In 51 countries, the words for silver and money are identical.
Silver has been used as money for longer and in more parts of the world than gold. And silver was money long before the idea of paper and electronic currencies.
With the government creating an unprecedented amount of paper and electronic money, you could find yourself much poorer if you don’t own something that holds value through chaotic times. That’s why metals like gold and silver make sense in times like this. They have intrinsic value, and they can’t be created on a whim… There’s only so much gold and silver to go around.
For now, gold is more popular with investors. That’s the problem… Lots of people are turning to gold as an investment. They’ve pushed gold prices up to $950. Gold hit its all-time high in March 2008 at $1,004, and I expect it’ll get there again soon.
But silver at about $13 [currently about $14] is not even close to its all-time highs in the $50s (or inflation-adjusted highs above $1,000). As a result, gold is overvalued relative to silver (I’ll explain this more in a moment).
Think about it this way: We’ve all seen ads from companies offering to pay you cash if you mail in your gold jewellery (don’t go anywhere near those sharks, by the way). Have you seen any for silver? Me neither.
At the time of writing, you would need 71 ounces of silver to buy one ounce of gold. This difference in value is wildly out of step with centuries past. And it’s not going to stay that way…
The US Congress established its monetary system in 1792 and agreed to mint coins using both gold and silver. At the time, you needed 15 ounces of silver to buy one ounce of gold. (In other words, what we call the “silver-to-gold ratio” was 15:1.)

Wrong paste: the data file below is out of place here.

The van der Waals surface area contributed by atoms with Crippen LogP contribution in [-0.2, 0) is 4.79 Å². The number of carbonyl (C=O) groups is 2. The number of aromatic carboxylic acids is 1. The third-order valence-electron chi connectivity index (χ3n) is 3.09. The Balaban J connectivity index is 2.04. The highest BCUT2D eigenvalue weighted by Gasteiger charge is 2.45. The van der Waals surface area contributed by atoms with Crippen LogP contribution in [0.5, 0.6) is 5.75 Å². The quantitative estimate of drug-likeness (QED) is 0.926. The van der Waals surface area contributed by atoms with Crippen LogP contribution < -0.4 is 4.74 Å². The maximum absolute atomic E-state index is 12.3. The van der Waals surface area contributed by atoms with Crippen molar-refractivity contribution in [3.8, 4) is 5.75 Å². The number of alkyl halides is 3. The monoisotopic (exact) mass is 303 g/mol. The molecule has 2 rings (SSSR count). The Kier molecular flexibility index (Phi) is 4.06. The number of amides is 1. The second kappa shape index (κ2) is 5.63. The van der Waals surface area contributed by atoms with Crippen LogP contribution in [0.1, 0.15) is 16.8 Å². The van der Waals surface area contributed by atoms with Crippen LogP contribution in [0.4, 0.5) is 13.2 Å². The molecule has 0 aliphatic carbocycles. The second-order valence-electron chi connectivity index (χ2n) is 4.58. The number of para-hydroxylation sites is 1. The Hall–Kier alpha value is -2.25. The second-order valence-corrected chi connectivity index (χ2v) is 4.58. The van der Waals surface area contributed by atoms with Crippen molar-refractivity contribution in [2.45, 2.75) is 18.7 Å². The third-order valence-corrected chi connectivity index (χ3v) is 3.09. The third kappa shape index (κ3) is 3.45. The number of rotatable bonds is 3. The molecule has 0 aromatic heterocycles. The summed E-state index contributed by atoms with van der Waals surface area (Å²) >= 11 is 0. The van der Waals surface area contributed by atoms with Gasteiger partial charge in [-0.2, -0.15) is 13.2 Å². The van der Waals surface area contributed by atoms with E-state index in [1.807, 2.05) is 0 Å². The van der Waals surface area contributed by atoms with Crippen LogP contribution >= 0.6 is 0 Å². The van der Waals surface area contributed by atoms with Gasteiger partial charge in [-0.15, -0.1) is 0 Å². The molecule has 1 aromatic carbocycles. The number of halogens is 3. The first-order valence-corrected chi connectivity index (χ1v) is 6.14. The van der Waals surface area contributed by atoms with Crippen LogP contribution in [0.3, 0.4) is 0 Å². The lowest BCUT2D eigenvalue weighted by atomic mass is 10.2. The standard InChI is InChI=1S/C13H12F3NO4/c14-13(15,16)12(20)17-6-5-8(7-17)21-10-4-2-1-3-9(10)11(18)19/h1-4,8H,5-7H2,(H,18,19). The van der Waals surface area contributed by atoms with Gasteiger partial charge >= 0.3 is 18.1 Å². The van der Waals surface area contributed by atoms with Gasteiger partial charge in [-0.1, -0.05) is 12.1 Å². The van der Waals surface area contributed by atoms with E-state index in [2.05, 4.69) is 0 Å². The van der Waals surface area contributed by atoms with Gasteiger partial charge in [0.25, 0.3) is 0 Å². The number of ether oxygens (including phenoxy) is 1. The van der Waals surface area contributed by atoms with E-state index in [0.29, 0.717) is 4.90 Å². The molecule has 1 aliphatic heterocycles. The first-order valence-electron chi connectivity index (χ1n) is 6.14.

That ratio was well established. In fact, 15 ounces of silver had roughly equaled an ounce of gold for the previous four centuries (at least according to my 1932 edition of the US Geological Survey Minerals Yearbook).
But then, in the early 20th century, governments around the world (notably ours) stopped backing their money with gold. People started hoarding gold, driving up its value, and the ratio went haywire, first cracking 71:1 during the Great Depression.
A variety of political and economic factors calmed the gold market and the ratio narrowed (though not to pre-Depression levels). It eventually bottomed out at 20:1 in the 1960s… when the US stopped backing its currency with silver. Soon after, people bought up silver coins, driving the price of silver higher relative to gold.
Silver is incredibly cheap relative to gold
Guess what? Right now, enthusiasm for gold has pushed the ratio back to its 15-year high of 71:1… exactly where it was in the last Depression, when people were crazy for gold. If the ratio dropped back to 15:1, silver would sell for around $60… a 369% increase from prices [at the time of writing] of $13.
I believe you will make a lot more money in silver over the next few years than you can holding ordinary stocks or mutual funds. And it’s a no-brainer to hold silver versus gold.
Will the silver-to-gold ratio drop back to the pre-Depression ratio of 15:1? No one knows. But given the reasons for precious metals to rise, it’s smarter to own the metal near its all-time low rather than the one near its all-time high. And I think the recent run in silver is just the beginning.
• This article was written by Dr. David Eifrig M.D. for the free daily investment letter
, and was first published on 23 July 2009.